Here is my rough guide to help decide which service might be appropriate for your specific use [PDF]

fm2d18uumg3di0673s6z0p97usi8d8rj

Resourcesn8x0h942jb8hxd1k01926linjhdvda5r

Below are the tools I have tried, and my assessments of many of them here [PDF]jxgbzkjzm3wfgnfh80o095kqzo1taiwj

For further reading check out Tactical Tech’s Mobiles-in-a-Box: Tools and Tactics for Mobile Advocacyfmimzeyx7d1chwadyy2fuplsfdo957ma


Creative Commons Attributions: Arrows designed by Tobias Klepp, Share designed by Anand A Nair, Protest designed by Gilad Fried, Cell Phone designed by Alex Hartmann, Cloud Settings designed by Agus Purwanto, Laptop designed by Olivier Guin, Light Bulb designed by Ema Dimitrova, Settings designed by Joe Mortell, Tips designed by Lemon Liu, Thought Bubble designed by Irene Hoffman, Radio Tower designed by Jon Anderson, NFC Phone designed by Andrew Forrester, Comment designed by Icomatic, Iphone designed by Hedie Assadi Joulaee, Signal designed by Alex Fuller.


All other glyphs fall under Public Domain from the Noun Project.
r18owrxa2uhgccwz0woj9j5q8x2z1hmi

(original) View Dansk translation
Text messaging is more accessible than ever and can be a powerful tool in direct community organizing.



Text messaging can have a huge impact on movements by enabling always-ready access to information

Is Text Messaging Right for Your Work?

Short Message Service (SMS) can be an effective method for communicating and interacting with a relatively large audience of supporters in a direct and engaging way. Despite their reputation for being exclusively the domain of large-scale fundraising – or even Stupid, Pointless, and Annoying Messages (SPAM) – mass text messaging services have great potential to be used in grassroots community organizing in a way that can greatly benefit your mission (and your community) in the long run.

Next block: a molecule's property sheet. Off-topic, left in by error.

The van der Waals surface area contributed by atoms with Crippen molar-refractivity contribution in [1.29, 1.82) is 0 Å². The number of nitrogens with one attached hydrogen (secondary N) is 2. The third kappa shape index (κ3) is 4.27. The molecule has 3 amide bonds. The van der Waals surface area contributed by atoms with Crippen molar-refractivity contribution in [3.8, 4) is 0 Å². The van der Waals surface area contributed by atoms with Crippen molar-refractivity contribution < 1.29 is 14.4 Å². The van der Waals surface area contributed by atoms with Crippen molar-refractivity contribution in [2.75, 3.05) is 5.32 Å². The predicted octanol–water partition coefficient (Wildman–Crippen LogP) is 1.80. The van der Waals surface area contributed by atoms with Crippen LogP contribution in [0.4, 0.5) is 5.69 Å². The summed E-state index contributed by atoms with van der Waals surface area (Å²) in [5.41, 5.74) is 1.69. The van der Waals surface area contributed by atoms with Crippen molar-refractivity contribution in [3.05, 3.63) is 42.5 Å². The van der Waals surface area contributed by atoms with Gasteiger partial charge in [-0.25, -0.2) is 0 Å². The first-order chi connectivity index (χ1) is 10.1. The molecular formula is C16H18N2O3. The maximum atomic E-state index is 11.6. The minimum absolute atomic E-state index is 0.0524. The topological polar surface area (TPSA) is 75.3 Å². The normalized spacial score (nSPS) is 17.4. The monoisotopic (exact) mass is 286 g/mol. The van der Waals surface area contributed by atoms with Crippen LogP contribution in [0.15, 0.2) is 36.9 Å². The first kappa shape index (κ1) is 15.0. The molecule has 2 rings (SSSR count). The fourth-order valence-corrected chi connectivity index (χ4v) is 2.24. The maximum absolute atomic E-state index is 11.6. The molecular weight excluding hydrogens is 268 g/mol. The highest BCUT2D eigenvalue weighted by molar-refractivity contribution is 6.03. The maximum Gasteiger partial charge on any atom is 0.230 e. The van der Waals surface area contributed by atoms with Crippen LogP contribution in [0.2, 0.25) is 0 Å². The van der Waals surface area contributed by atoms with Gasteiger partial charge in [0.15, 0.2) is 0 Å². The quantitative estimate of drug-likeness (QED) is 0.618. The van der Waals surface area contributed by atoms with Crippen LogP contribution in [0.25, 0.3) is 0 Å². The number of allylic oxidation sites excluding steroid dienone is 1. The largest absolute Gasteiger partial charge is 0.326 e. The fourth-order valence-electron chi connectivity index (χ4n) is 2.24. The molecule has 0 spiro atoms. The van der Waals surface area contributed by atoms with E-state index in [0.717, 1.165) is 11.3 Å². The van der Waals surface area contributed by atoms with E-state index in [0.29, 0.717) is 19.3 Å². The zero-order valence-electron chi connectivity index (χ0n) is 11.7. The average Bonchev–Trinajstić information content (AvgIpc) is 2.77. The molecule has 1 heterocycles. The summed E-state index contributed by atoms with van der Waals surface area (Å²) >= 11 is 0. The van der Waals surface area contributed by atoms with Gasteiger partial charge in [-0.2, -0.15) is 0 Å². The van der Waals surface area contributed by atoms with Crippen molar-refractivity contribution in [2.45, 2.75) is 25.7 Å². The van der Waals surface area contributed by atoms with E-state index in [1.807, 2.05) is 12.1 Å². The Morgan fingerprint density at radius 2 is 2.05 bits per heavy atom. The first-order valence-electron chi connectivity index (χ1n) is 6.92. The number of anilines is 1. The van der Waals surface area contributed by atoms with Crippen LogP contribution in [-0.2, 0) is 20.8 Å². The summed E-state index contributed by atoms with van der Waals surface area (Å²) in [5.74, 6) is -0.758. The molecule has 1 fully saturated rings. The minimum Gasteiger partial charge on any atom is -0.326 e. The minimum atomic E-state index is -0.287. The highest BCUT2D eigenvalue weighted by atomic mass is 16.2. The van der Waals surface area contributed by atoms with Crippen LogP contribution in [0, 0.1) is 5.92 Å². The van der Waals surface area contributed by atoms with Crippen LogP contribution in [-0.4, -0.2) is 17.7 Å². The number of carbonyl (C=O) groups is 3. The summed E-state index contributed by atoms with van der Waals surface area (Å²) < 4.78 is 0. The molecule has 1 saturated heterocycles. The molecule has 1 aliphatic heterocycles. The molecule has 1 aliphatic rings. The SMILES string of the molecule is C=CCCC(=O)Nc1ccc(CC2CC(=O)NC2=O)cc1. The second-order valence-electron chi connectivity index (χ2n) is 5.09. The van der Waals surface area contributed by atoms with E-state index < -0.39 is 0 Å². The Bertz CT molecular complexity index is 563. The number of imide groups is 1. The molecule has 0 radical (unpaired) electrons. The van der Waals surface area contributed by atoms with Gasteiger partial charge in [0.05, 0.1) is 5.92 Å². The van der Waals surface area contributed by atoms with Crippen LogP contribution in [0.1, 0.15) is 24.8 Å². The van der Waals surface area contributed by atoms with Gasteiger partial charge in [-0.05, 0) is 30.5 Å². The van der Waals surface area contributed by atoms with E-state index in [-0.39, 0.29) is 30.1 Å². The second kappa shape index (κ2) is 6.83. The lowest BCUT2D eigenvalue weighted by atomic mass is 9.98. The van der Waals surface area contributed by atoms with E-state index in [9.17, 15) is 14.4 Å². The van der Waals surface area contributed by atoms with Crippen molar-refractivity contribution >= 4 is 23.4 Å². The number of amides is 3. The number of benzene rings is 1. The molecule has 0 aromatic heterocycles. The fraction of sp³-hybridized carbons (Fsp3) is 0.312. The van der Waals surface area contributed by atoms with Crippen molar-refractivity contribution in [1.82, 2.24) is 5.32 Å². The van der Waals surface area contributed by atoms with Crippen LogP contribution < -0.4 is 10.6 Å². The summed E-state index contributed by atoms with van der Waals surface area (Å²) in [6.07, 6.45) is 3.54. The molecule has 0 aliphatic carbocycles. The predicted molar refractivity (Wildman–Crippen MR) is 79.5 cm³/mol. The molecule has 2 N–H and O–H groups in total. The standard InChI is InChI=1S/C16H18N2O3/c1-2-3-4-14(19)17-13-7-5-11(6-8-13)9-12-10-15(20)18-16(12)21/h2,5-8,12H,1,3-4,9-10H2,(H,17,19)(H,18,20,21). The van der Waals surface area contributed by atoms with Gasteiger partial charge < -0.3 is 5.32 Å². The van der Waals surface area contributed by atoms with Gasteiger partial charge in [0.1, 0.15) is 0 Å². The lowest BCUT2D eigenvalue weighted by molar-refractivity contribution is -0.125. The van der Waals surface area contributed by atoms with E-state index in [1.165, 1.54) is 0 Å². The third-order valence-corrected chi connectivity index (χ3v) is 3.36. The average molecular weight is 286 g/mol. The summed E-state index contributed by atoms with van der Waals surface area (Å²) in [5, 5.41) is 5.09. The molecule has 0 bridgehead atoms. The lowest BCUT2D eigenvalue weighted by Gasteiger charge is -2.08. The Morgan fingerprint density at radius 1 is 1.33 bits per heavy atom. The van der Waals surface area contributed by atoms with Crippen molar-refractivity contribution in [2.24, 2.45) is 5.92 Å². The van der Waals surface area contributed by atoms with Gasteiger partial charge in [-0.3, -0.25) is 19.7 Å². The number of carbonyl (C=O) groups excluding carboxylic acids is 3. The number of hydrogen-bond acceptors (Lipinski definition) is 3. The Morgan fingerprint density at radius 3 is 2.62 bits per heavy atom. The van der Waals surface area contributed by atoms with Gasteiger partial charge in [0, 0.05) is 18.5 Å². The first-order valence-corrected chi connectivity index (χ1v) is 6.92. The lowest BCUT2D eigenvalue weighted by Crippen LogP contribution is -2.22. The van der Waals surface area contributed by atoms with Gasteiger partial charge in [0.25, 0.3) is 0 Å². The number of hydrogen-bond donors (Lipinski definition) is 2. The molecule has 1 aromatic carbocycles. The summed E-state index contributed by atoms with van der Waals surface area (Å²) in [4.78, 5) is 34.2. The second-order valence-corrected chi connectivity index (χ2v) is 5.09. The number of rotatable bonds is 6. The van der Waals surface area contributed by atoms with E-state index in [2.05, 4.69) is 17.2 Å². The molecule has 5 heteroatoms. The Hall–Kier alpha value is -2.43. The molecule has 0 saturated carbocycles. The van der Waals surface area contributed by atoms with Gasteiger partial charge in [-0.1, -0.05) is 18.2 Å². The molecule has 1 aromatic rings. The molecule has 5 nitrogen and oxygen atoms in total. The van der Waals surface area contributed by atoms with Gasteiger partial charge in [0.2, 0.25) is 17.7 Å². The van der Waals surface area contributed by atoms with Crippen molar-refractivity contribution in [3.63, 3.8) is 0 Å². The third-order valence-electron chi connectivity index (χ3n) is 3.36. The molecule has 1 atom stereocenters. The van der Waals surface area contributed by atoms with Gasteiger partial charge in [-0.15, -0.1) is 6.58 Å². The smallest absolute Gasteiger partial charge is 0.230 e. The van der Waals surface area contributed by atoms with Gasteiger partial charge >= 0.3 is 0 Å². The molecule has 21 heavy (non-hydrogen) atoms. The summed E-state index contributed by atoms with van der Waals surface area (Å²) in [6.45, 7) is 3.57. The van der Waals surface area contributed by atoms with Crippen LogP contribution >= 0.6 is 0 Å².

Text messaging technology is old, simple, and cheap enough for it to have become by far the most widely adopted form of electronic communication, even in rural regions without internet connectivity. Even where coverage is too spotty for a phone call, a text message will always come through as soon as coverage becomes available. Because it requires only the most basic infrastructure, SMS is often the tool of choice for low-capacity and community-organized projects such as citizen reporting and journalism, connecting people with doctors and educators, allowing lending and payments over long distances, and providing farmers with agricultural price updates.

Just a few use-cases:

     Harassment reporting and map

     FrontlineSMS Projects: Legal advice, mobile payments, education

     Mobile Clinic communications

     Hurricane Sandy Relief: Occupy SMS connects aid with those in need

     Text Messaging boosts farmer incomes in India



Why Text Messaging Is More Powerful Than You May Think

Text messages are great for communicating with people on a closer and more informal level than is possible through e-mail or even a phone call, and it is far easier to actually engage your audience. Unlike most other forms of communication, text messaging is:
  1. Intimate/Direct